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WCRI – Does the “Grand Bargain” exist? Should it continue to?

WCRI CEO John Ruser PhD led the final panel discussing the status and future of workers’ comp as the Grand Bargain between employees and employers.

Bruce Wood and Emily Spieler PhD sparred over who pays for workers’ comp and tort issues in workers’ comp, specifically negligence and the burden of proof.  Spieler suggested we need to consider costs, how those costs are distributed, and who pays those costs.

David Deitz MD PhD jumped into causation, noting this was a “particularly thorny issue in the 21st century.”  Home-based employment, diseases of life, and other factors make it very difficult indeed to establish who is “responsible” for 50% of the cause of an injury.  The issue – people need care, and we should be talking about how to get them the best care and not argue about who pays.

Editorial note – That, dear reader, is a critically underappreciated point.  We are fighting over who pays, and we should be focusing on optimal care.

David Michaels PhD discussed the challenges of occupational disease – attribution/causation, long-term loss of wages and compensation therefore, cost shifting to SSDI, and harm caused to undocumented workers. Bruce Wood asserted that the undocumented worker issue was not work comp related, but rather a failure to enforce immigration laws.

Spieler asserted that she doesn’t think WC was ever set up to pay for long-term wage loss, or permanent and total (PTD) disability.  She noted research indicated 20% – 40% of workers who suffered amputations didn’t file work comp claims – even if it was clear it the injury was work related.

Ruser asked Deitz about the level and quality of medical care given to work com patients. Uniformly, it isn’t as good as that delivered under group health. But, he argued that work comp is diverging away from where group health is headed, towards value-based care.  That divergence is highly problematic.  FFS – the ONLY reimbursement system existing in workers comp – rewards doing more to get paid more regardless of quality. That’s inherently in conflict with a drive towards quality which is happening in the real world outside work comp.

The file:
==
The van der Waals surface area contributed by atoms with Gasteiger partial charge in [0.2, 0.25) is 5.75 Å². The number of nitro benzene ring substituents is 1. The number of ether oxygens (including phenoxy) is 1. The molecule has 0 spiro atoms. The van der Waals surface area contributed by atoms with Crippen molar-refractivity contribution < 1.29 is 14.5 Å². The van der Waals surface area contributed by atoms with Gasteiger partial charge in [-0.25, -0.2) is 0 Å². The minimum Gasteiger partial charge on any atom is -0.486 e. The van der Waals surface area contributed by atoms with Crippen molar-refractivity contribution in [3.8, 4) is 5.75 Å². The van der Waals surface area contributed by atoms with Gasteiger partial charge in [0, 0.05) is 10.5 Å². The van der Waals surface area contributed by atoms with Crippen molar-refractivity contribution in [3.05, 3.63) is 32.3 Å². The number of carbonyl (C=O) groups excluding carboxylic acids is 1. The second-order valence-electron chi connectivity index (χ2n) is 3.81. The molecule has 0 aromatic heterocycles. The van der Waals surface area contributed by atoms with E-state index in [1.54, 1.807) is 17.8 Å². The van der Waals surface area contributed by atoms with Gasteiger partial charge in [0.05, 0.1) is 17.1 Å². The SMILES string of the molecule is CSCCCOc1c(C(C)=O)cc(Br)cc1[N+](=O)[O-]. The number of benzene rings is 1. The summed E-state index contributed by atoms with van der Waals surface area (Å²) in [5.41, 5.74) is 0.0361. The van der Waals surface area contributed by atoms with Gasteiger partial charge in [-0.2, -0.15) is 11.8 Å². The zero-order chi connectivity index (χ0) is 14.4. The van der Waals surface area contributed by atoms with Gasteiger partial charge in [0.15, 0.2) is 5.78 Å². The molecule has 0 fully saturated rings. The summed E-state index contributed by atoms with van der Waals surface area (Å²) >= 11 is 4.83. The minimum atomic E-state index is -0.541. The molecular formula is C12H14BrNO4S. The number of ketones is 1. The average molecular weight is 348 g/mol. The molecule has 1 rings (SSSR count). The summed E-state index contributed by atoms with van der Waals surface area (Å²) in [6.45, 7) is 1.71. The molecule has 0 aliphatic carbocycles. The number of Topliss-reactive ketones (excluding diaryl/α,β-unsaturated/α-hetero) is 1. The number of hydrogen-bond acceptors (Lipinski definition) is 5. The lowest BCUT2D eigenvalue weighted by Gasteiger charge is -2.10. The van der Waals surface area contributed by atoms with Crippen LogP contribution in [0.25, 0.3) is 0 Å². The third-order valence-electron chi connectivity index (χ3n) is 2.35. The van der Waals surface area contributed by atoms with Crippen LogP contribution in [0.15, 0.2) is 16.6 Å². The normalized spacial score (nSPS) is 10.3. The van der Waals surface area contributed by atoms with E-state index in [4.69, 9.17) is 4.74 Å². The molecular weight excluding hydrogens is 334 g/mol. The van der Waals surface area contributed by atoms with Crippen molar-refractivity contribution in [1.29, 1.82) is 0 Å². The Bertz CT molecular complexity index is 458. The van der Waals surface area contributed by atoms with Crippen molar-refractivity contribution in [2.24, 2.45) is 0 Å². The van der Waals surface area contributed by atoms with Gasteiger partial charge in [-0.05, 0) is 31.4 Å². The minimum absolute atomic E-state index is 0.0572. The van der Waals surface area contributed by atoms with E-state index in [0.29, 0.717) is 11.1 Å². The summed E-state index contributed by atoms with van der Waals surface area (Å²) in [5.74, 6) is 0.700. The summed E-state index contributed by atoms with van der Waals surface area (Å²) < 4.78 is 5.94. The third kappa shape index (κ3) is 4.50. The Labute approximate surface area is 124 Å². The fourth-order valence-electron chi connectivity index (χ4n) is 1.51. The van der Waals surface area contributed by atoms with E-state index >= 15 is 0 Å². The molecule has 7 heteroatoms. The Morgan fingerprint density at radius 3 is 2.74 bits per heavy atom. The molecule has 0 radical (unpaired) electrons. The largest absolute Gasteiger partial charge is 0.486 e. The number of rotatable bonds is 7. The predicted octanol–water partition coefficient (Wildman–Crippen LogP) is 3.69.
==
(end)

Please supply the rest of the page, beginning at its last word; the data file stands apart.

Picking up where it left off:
Deitz would roll work comp medical into group health if he was convinced anyone injured in the workplace could access care.  As not all employees have coverage, that world does not yet exist.

Michaels argued that we’ve really dropped the ball on injury prevention, especially when compared to Germany where there remains a strong focus on prevention.  I hear that, but given the steady decrease in claim frequency over the past three decades, I’m not sure there’s an economic argument to be made around that level of prevention. Tied to Michaels’ argument is an OSHA prevention program that links safety to profits and financial results.

In contrast Wood opined that most employers invest in safety and loss prevention, leading to a to-and-fro between Wood and Michaels on involving public health officials to intervene with employers who don’t adequately address loss prevention.

My takeaway – a bit too much in the weeds, and not enough discussion of where work comp is going given the dramatic changes occurring in our workforce today and tomorrow. I’d have liked to see a bit more on historical perspective; work comp laws and systems were set up 100 years ago when most work was heavy manual labor leading to trauma.  Today, it’s diseases of life, of aging, of comorbidities and cumulative trauma, which are inadequately addressed at best.

Thanks to IAIABC’s Jennifer Wolf-Horejsh for asking about the 50+ million workers who are in non-traditional employment arrangements (my words not her’s).  Spieler asked if we need a national non-employment linked disability program to help address this issue going forward.

Kudos to Spieler for noting that wage replacement adequacy is a major problem; Indiana just raised their very-low indemnity payment basis and few in the audience supported that increase in a show of hands.

Jim Hudak of Paradigm addressed this in a very good question summarizing how employment has changed drastically from days of pensions, good health benefits, and life-long careers with the same employer.  Work comp has NOT adapted, as the social safety net has deteriorated. and employment-based benefit system has all but disappeared

2 thoughts on “WCRI – Does the “Grand Bargain” exist? Should it continue to?”

  1. Dr. Deitz is correct. We should be putting comp and general health care in the same silo, and not worry about who pays.

    And if there is not enough adequate care to go around, there are alternatives.

    Yes, comp has to change, and as the Chinese say, a journey of a thousand miles begins with one small step.

  2. It appears Bruce Wood may have been outnumbered on the panel. He brings up good points. Most employers invest heavily in safety now. They understand protecting employees will benefit the company as well as the worker. Lower injury rates increase employee retention, reduce turnover, save on additional training costs and reduce WC Costs. It’s not altruistic, just common sense.

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Joe Paduda is the principal of Health Strategy Associates




A national consulting firm specializing in managed care for workers’ compensation, group health and auto, and health care cost containment. We serve insurers, employers and health care providers.



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